Understanding synergy

Am J Physiol Endocrinol Metab. 2013 Feb 1;304(3):E237-53. doi: 10.1152/ajpendo.00308.2012. Epub 2012 Dec 4.


Analysis of the interactive effects of combinations of hormones or other manipulations with qualitatively similar individual effects is an important topic in basic and clinical endocrinology as well as other branches of basic and clinical research related to integrative physiology. Functional, as opposed to mechanistic, analyses of interactions rely on the concept of synergy, which can be defined qualitatively as a cooperative action or quantitatively as a supra-additive effect according to some metric for the addition of different dose-effect curves. Unfortunately, dose-effect curve addition is far from straightforward; rather, it requires the development of an axiomatic mathematical theory. I review the mathematical soundness, face validity, and utility of the most frequently used approaches to supra-additive synergy. These criteria highlight serious problems in the two most common synergy approaches, response additivity and Loewe additivity, which is the basis of the isobole and related response surface approaches. I conclude that there is no adequate, generally applicable, supra-additive synergy metric appropriate for endocrinology or any other field of basic and clinical integrative physiology. I recommend that these metrics be abandoned in favor of the simpler definition of synergy as a cooperative, i.e., nonantagonistic, effect. This simple definition avoids mathematical difficulties, is easily applicable, meets regulatory requirements for combination therapy development, and suffices to advance phenomenological basic research to mechanistic studies of interactions and clinical combination therapy research.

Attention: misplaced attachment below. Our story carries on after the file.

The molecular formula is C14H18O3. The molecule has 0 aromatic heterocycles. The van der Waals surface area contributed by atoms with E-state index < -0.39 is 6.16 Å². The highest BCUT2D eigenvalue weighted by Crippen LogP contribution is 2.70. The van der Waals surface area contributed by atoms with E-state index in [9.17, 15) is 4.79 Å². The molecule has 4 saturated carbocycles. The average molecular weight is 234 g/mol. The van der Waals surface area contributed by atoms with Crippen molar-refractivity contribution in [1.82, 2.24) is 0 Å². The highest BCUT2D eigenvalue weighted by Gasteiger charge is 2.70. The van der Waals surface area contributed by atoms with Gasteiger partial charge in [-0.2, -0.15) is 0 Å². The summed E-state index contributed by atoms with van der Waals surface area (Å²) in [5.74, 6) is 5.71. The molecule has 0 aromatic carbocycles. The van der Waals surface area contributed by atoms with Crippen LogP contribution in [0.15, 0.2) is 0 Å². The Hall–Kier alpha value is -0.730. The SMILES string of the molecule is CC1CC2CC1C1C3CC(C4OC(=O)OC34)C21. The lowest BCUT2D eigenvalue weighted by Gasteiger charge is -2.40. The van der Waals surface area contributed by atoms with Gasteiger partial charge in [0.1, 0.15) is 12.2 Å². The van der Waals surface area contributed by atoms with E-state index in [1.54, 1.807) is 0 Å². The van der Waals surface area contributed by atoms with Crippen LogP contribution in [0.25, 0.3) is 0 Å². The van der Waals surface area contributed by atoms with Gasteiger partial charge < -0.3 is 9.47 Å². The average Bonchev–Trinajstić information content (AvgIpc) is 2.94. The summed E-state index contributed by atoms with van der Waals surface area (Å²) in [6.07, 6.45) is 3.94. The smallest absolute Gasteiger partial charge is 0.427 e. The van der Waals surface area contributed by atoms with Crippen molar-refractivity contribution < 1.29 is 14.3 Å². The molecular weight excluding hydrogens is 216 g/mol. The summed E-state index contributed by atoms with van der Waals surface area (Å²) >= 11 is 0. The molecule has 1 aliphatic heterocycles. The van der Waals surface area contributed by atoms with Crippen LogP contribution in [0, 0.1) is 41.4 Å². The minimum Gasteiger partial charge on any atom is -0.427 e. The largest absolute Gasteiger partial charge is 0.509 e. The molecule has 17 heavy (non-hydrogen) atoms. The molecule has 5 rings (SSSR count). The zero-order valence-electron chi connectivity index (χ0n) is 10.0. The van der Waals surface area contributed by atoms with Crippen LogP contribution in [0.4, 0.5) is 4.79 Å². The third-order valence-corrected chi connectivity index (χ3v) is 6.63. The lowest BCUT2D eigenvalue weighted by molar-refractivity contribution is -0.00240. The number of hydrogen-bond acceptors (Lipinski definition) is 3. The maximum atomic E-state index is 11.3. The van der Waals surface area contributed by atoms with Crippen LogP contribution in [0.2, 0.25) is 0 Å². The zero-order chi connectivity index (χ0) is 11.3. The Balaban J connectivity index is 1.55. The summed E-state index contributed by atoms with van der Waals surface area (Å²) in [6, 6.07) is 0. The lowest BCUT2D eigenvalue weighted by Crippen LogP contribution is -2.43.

Publication types

  • Review

MeSH terms

  • Animals
  • Dose-Response Relationship, Drug
  • Drug Synergism
  • Endocrine System / drug effects
  • Endocrine System / physiology*
  • Energy Metabolism / drug effects
  • Energy Metabolism / physiology*
  • Homeostasis / drug effects
  • Homeostasis / physiology*
  • Hormones / administration & dosage*
  • Humans
  • Models, Biological*


  • Hormones